In the recent decision of Redl v. Sellin, 2013 BCSC 581, reasons for judgement were released this week by the BC Supreme Court, New Westminster Registry, underlying the importance of having medical opinion evidence in support of claimed special damages (treatment expenses) in an injury claim. The court delivered judgment in a case where the Plaintiff was injured in a 2009 motor vehicle accident. Fault was admitted by the Defendant, the remaining issue being the value of the various claims. There was no disagreement that the Plaintiff suffered from a chronic pain disorder as a result of her collision related injuries.
The focus of this case summary is the importance of one head of damage in personal injury cases: out-of-pocket expenses (also known as special damages) . Typically, special damages consist of medications, physiotherapy treatments, massage treatments, chiropractic treatments, and other expenses arising out of the injuries. In Redl, what was disputed was the significant treatment related expenses the Plaintiff advanced at trial – special damages of over $46,000. The Court disallowed many of these noting there was no medical evidence to justify the reasonableness of these expenses. In rejecting many of the expenses, Mr. Justice Saunders provided the following reasons:
“ Ms. Redl is advancing a claim for special damages which is remarkable in its size and scope. The total amount sought is $46,501.22…
 Generally speaking, claims for special damages are subject only to the standard of reasonableness. However, as with claims for the cost of future care (see Juraski v. Beek, 2011 BCSC 982; Milina v. Bartsch (1985), 49 BCLR (2d) 33 (BCSC)), when a claimed expense has been incurred in relation to treatment aimed at promotion of a plaintiff’s physical or mental well-being, evidence of the medical justification for the expense is a factor in determining reasonableness. I accept the argument expressed through Dr. Frobb, that a patient may be in the best position to assess her or his subjective need for palliative therapy. I also accept the plaintiff’s counsel’s argument that in the circumstances of any particular case, it may be possible for a plaintiff to establish that reasonable care equates with a very high standard of care. In the words of Prof. K. Cooper-Stephenson in Personal Injury Damages in Canada, (2d ed., 1996) at p. 166:
Even prior to the Supreme Court’s endorsement of the restitution principle [in Andrews v. Grand & Toy Alberta Ltd. and Arnold v. Teno], in the area of special damages the courts had been prepared to allow optimum care, and damages were awarded for expenses of a character that stretched far beyond the resources of even an affluent Canadian.
That being said, and while Dr. Frobb’s paradigm of the patient becoming their own physician may have at least a superficial appeal, plaintiffs are not given carte blanche to undertake any and all therapies which they believe will make them feel good.
 In the present case, Ms. Redl undertook an extraordinarily wide variety of therapies, some without advice, and some less conventional than others. She did so at considerable expense. It is probable, in my view, that she undertook this course of action in part through a desire to recover quickly and in part on the basis of her positive past experience, pre-accident, with massage therapy and chiropractic. However, her firm beliefs notwithstanding, there is no medical evidence that the therapies she undertook accelerated her return to work or have otherwise improved her physical condition. With regard to the palliative effect of the therapies, Ms. Redl did not experiment with trying one modality at a time. She did not experiment with lengthening the time between appointments. There is no evidence that the palliative effect of these therapies was any greater than what may have resulted from the use of over-the-counter medications. Ultimately, the evidence does not persuade me on a balance of probabilities that Ms. Redl’s physical or mental well-being is or could reasonably have been expected to be any greater as a result of undertaking these frequent therapies, than it would be if she had stuck to her pre-accident pattern of weekly or bi-weekly massage and monthly chiropractic treatments.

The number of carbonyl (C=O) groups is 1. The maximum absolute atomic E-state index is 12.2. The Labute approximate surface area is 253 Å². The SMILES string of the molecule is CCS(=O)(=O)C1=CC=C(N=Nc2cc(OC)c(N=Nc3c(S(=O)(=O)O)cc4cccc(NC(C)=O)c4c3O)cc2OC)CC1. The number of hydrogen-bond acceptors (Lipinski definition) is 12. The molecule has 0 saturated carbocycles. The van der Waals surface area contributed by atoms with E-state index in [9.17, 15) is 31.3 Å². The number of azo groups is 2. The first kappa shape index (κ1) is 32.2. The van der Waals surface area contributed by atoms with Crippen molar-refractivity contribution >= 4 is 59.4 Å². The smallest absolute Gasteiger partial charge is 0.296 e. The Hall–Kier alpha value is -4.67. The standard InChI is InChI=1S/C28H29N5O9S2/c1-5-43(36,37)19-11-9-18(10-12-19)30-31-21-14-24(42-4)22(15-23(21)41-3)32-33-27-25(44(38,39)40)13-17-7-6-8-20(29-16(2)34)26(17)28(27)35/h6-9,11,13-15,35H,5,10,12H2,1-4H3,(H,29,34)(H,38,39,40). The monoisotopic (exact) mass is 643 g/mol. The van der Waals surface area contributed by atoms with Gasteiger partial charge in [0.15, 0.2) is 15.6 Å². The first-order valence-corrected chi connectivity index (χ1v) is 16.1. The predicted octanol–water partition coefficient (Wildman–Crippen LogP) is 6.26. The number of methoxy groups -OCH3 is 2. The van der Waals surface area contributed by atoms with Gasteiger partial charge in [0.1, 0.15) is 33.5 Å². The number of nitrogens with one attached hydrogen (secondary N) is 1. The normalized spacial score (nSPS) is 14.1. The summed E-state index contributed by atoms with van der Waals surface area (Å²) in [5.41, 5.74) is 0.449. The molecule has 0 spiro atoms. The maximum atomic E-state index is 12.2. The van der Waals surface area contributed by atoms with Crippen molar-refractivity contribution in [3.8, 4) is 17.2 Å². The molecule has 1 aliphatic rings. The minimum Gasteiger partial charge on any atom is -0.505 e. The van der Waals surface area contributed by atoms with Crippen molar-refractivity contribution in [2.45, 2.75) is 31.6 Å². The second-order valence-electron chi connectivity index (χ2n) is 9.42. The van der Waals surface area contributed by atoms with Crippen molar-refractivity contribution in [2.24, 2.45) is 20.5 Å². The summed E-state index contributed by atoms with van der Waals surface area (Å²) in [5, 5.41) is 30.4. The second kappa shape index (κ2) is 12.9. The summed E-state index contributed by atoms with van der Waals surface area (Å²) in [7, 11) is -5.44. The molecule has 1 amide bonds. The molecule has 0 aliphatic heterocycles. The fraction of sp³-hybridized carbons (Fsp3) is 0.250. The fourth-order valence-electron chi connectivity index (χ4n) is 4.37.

I am allowing, as special damages, the cost of her first 12 massage therapy sessions ($936.50), and her first 12 chiropractic treatments ($930), as such would have been reasonable during the acute phase of Ms. Redl’s recovery. Beyond that, I find that had the accident not occurred, the pre-accident pattern of these treatments likely would have continued up to the present date, even had the accident not occurred, and no greater frequency of treatment has been demonstrated to have been reasonable.
 I am further allowing the cost of massage therapy sessions she underwent when on cruise vacations in September 2010 and March 2012, when she experienced flare-ups ($650). I am also allowing the physiotherapy ($210) and kinesiology ($453) expenses, as they were incurred on medical advice, and the 14 acupuncture treatments rendered at Dr. Frobb’s clinic ($2,100). The expense of the Pilates course is also allowed ($3,974.92), as being in furtherance of core strengthening, which Dr. Frobb referred to as a priority. I am disallowing the balance of the massage therapy, acupuncture and chiropractic expenses, and the claims for naturopathic and reflexology treatments, as not having been demonstrated as reasonable.
Read complete case file.
This article is intended to be an overview of the law and is for informational purposes only. Readers are cautioned that this article does not constitute legal or professional advice and should not be relied on as such. Rather, readers should obtain specific legal advice in relation to the issues they are facing.